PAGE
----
"Data-Driven Thinking" is written by members of the media community and contains fresh ideas on the digital revolution in media.
Today’s column is written by Casey Saran, senior vice president of publisher products at Yieldmo.
Since its inception in 2009, real-time bidding (RTB) has been a total game changer, accounting for approximately 50% of digital display ads in 2014, according to eMarketer.
But the display landscape has changed since 2009, and in order to continue this growth, RTB standards must also continue to evolve.
The most important need involves delivering high-impact, purpose-built creative in new environments with the scale and real-time decisioning capabilities offered through RTB.
The Evolution Of The Supply-Side Platform (SSP)
We all know that when RTB enabled real-time decisioning on ad spend, much waste was eliminated from media plans. It’s a no-brainer why the buy side was quick to optimize budget toward a channel that could enable audience buys instead of content, which isn’t always a great proxy for demographics. Yet the reason most marketplaces don’t develop overnight is because they require adoption from both buyers and sellers.
The sell side, at this time, was drowning in inefficiency trying to manage the many ad networks that they would daisy chain in their ad servers. Rubicon, Admeld, Pubmatic and other companies began offering software as a service (SaaS) to manage and optimize a seller’s unsold inventory. These early “yield optimizers” didn’t always bring publishers new demand. Their original role was to run a price-priority auction based on which ad network was predicted to return the highest value and build the best possible daisy chain in real time.
The timing of this adoption on the sell side coincided perfectly with the emergence of bidders. And this was the technological primordial soup that enabled RTB: Bidders could capture large chunks of media spend because the RubiPubMelds of the world had already bundled up the inventory for them. Furthermore, these yield optimizers were eager to accept demand-side platforms (DSPs) into their ecosystem because it justified them being part of the revenue flow and delivering additional demand to publishers, rather than existing merely for operational efficiency.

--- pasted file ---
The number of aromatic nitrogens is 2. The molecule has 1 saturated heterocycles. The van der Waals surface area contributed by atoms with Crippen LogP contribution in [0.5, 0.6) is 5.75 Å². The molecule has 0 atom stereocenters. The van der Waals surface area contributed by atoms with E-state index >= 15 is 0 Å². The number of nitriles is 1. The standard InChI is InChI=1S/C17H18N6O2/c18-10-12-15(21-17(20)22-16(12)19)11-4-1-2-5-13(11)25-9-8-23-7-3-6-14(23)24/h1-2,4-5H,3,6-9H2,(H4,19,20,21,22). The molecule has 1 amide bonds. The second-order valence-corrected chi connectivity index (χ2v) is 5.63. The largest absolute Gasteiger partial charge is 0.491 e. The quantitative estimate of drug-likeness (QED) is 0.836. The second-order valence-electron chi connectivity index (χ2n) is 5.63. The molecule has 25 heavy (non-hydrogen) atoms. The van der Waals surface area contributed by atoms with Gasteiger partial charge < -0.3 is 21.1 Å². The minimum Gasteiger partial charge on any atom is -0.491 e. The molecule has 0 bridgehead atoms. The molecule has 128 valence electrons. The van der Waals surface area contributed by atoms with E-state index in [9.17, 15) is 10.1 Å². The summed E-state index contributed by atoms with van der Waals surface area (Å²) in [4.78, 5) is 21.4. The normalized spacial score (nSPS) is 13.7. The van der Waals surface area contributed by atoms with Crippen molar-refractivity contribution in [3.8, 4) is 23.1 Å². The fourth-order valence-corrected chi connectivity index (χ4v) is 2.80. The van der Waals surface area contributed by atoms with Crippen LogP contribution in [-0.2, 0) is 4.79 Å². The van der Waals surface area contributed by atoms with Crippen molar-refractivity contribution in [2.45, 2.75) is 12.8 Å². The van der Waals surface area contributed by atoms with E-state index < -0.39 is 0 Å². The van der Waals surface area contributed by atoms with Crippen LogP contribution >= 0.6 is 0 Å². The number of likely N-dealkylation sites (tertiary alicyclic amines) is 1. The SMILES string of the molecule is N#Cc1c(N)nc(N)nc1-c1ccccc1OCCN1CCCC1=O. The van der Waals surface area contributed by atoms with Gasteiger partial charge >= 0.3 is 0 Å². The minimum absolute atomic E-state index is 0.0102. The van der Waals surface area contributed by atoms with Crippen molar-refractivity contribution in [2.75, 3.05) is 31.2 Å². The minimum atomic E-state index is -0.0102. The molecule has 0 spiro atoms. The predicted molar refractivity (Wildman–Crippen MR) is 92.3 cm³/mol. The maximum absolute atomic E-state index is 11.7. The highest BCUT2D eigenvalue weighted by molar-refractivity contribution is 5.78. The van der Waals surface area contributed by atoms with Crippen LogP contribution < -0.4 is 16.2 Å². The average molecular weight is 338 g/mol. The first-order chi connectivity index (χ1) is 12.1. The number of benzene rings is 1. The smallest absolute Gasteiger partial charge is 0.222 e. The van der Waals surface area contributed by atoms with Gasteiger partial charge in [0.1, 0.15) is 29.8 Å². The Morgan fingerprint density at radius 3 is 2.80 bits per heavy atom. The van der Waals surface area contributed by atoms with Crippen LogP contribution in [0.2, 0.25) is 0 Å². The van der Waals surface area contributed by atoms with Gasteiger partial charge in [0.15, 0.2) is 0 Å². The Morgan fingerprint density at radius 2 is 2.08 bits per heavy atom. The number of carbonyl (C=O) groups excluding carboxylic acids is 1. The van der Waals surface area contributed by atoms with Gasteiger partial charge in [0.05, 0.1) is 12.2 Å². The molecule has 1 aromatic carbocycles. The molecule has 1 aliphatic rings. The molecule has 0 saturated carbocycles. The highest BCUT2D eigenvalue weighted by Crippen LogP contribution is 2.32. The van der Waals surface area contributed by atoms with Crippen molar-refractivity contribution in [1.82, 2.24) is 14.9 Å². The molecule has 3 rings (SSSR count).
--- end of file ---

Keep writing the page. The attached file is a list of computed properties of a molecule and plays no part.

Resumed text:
Another component of this is Google, as always. When the yield optimizers were integrating with DSPs and becoming SSPs, Google already had a massive display business with Google Display Network, also known as GDN, the display ad component of AdSense. When AdExchange launched and Google acquired Invite Media, which became Doubleclick Bid Manager (DBM), it went live with only one supply source, GDN. So within less than a year there was effectively limitless inventory for buyers to access due to the existing consolidation of inventory in RubiPubMeld and GDN.
This trough of inventory meant DSPs could grow up quickly, and they did. They quickly became specialized to include retargeters, performance marketers, self-serve buying platforms and advanced data management, among others. As real-time bidding became a more critical part of the sell side’s monetization strategy, the tools and controls to support sell side evolved as well.
For example, publishers could set floor prices by advertiser or user frequency, view detailed histograms of bidding activity or set up private marketplaces through deal ID to better control who could access specific inventory and at what transparency. The skill set required to manage programmatic selling led to the creation of more technical and senior roles at publishers.